I hadn’t heard of this story before so I was super excited to get reading it.
It’s about a wealthy city called Stavoren that was on the short of Zuyder Zee. It had a fine harbour that carried goods from distant lands. All of the merchants became so rich that they ate from silver dishes. The richest was a lady who lived in an amazing house. She wore rubies, pearls and slept on a golden bed that was carved with peacocks. Despite her grandeur she wasn’t happy. She always wanted more to prove that she was richer than everyone else.
She called for the captain of the fleet and asked him to find her the most precious thing in the world. For months and months, he searched for something precious but he had no idea what to give to the lady. The crew suggest bread because no one could live without it. He bought sacks and sacks of wheat and gave it to the lady. She flew into a rage and demanded that he should throw it over the edge as she could live without it.
A boy stepped forward and said that he would love to eat some because his mother couldn’t feed him. The nasty lady glared at him and told him it was hers and nobody could eat it. She ordered the crew to chuck it over the edge. The captain told her she’d regret it one day. She took the ring from her finger and dropped it into the harbour. she told the crew that the ring would return to her before she ever begged for something.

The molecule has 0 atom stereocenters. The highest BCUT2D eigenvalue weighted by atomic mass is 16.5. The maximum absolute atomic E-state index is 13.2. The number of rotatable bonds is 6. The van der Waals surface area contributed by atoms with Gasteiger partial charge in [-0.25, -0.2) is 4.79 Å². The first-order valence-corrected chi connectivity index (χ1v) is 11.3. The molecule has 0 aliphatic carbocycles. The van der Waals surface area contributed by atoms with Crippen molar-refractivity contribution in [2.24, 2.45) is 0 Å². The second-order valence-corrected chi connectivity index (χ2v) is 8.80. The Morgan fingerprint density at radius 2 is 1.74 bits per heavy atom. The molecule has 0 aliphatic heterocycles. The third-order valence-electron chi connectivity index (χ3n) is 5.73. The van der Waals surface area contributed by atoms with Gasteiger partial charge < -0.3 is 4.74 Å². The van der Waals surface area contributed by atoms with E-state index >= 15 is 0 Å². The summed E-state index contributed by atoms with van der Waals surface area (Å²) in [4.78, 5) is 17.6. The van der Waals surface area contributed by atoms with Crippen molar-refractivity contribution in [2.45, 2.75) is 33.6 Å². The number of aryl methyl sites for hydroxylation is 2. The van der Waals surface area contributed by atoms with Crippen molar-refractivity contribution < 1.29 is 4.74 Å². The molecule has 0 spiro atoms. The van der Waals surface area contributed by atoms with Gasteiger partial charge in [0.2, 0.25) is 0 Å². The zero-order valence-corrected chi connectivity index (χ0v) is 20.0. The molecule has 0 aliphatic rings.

At supper the next evening, when the lady cut into the fish she found her ring. She was shocked. A messenger arrived and told her that all of her ships had been wrecked in a storm. That night, her house was also struck by lightning. Every thing was destroyed and no one was willing to help her.
Without her fortune, the lady found herself begging for bread on the street. (Karma?) At the bottom of the harbour, the wheat grains began to grow up through the water, blocking ships from passing in and out. After a short period of time all of the merchants of Stavoren were ruined and themselves begging for bread, despite the fact that at the harbour the lady’s wheat was growing but wasn’t able to offer them a single grain!
An extract from A Year Full of Stories, by Angela McAllister, illustrated by Christopher Corr (Frances Lincoln Children’s Books, 2016)